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Cumpston Sarjeant - Review of Actuarial Advice

Assistant Secretary
Superannuation Branch
Department of Finance and Deregulation
John Gorton Building, King Edward Terrace
PARKES ACT 2600
23 December 2010

 

Dear Sir

Review of Actuarial Costings of Effects of Changes to Indexation Arrangements for the Australian Government’s Civilian and Military Superannuation Schemes

This report provides a review of calculations originally performed by Mercer and the Australian Government Actuary, estimating the financial impact of potential changes to pension indexation arrangements in the Australian Government’s civilian and military superannuation schemes.

In our review we have found:

We conclude that the estimates of financial impacts of changes to indexation arrangements within the Australian Government’s civilian and military superannuation schemes are reasonable. 

Yours sincerely

John Rawsthorne
Fellow of the Institute of Actuaries of Australia


Glossary

AGA Australian Government Actuary
CPI Consumer Price Index
CSS Commonwealth Superannuation Scheme
DFRB Defence Forces Retirement Benefits Scheme
DFRDB Defence Force Retirement and Death Benefits Scheme
Mercer Mercer (Australia) Proprietary Limited
MSBS Military Superannuation and Benefits Scheme
MTAWE Male Total Average Weekly Earnings
NECR notional employer contribution rate
PBLCI Pensioner and Beneficiary Living Cost Index
PNG Scheme the scheme under the Papua New Guinea (Staffing Assistance) (Superannuation) Regulations 1973
PSS Public Sector Superannuation Scheme
OSS he scheme under the Superannuation Act 1922

Introduction

We have been engaged by the Superannuation Branch, Department of Finance and Deregulation, to provide an independent review report on the actuarial advice in respect of pension indexation arrangements for Commonwealth superannuation schemes provided by AGA and Mercer.  The purpose of the review is to determine the validity of the methodology and assumptions and an assessment of the reasonableness of the results. The costing involves a comparison of the results under the policy change with the results from a base case of the 2009 Unfunded Liability Reports (which applies the same methodology and assumptions as the 2008 Long Term Cost Reports).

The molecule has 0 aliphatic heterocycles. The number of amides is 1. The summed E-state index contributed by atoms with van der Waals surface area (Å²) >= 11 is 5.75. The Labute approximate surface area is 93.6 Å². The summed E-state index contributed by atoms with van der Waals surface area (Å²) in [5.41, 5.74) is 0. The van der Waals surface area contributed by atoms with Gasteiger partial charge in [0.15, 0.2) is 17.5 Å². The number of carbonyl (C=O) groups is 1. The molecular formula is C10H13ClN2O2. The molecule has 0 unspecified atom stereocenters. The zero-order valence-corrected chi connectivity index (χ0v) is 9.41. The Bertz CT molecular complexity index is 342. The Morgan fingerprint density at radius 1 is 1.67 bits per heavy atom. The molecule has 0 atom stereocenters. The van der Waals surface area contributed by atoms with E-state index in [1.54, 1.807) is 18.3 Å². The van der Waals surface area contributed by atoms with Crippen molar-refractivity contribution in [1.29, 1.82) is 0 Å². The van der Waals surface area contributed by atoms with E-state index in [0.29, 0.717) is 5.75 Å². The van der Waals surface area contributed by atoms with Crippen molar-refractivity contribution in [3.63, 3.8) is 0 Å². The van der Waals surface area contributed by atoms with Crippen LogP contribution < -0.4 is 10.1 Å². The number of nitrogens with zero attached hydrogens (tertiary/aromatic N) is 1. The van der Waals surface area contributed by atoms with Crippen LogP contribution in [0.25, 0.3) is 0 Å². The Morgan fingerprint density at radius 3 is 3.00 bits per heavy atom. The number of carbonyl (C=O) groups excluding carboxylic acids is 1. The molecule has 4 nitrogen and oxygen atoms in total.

As the base calculation uses the methodology and assumptions from the 2008 Long Term Cost Reports (which has previously been audited), a review of the methodology and assumptions for the base case is not required. Likewise, the data used in the calculations will be as per used in the 2009 Unfunded Liability Reports, and does not require review.

In determining the reasonableness of the results, a detailed review of the programming of actuarial models and spreadsheets used in the calculation will not be required.

The review should specifically address the key assumptions regarding the pension indexation, being the rate of indexation and the behavioural change in Public Sector Superannuation Scheme members and Military Superannuation and Benefits Scheme members taking up pensions.

This review has been prepared at the request of the Assistant Secretary of the Superannuation Branch of the Department of Finance and Deregulation.

We understand that this review report will be made publicly available.

Actuarial Standards

This report is intended to comply with the requirements of Institute of Actuaries of Australia’s Code of Professional Conduct, November 2009.

Acknowledgements

We are grateful for assistance provided by Darren Wickham and Roger Bohlsen at Mercer, and Michael Burt, Susan Antcliff and Limin Wang at AGA.

Background

The Australian Government provides superannuation benefits to civilian public servants and military personnel via several superannuation schemes.  Some of those superannuation schemes have pension entitlements as a benefit option, and are subjects of this review.

Civilian schemes included in this review are:

Military schemes included in this review are:

Pension Indexation Arrangements

Indexed pensions in the above schemes are currently increased in line with changes in the CPI every July and January.  Some benefits are available as unindexed pensions – there is no proposed change to indexation arrangements for those benefits.

The two proposed new indexation scenarios are:

As part of this review we received a copy of a previous review of pension indexation arrangements for the schemes in question:

Data received

Civilian schemes

In respect of civilian schemes we received a letter from Darren Wickham of Mercer to the Director, Policy and Legislation Section, Superannuation Branch, dated 10 November 2010 with subject “Indexation Arrangements of Pension Entitlements” (the Mercer report) on 10 November.  We subsequently received an amended version of this advice, with a change in the split of results between CSS and OSS, on 1 December. 

John Rawsthorne met with Darren Wickham in Sydney on 12 November to discuss the calculations performed by Mercer, and to determine what additional information might be available to assist with checking.  As a result of these and other discussions and emails, Mercer also provided:

Military schemes

In respect of military schemes we received on 16 November three letters from AGA addressed to the Assistant Secretary, Superannuation Branch, as follows:

John Rawsthorne met with Michael Burt and Susan Antcliff of AGA in Canberra on 17 November to discuss the calculations performed by AGA, and to determine what additional information might be available to assist with checking.  As a result of these and other discussions and emails, AGA also provided:

Review of Assumptions

Economic Assumptions

The base economic assumptions used by Mercers and AGA in assessment of costs are:

We have not been asked to review the appropriateness of these base assumptions.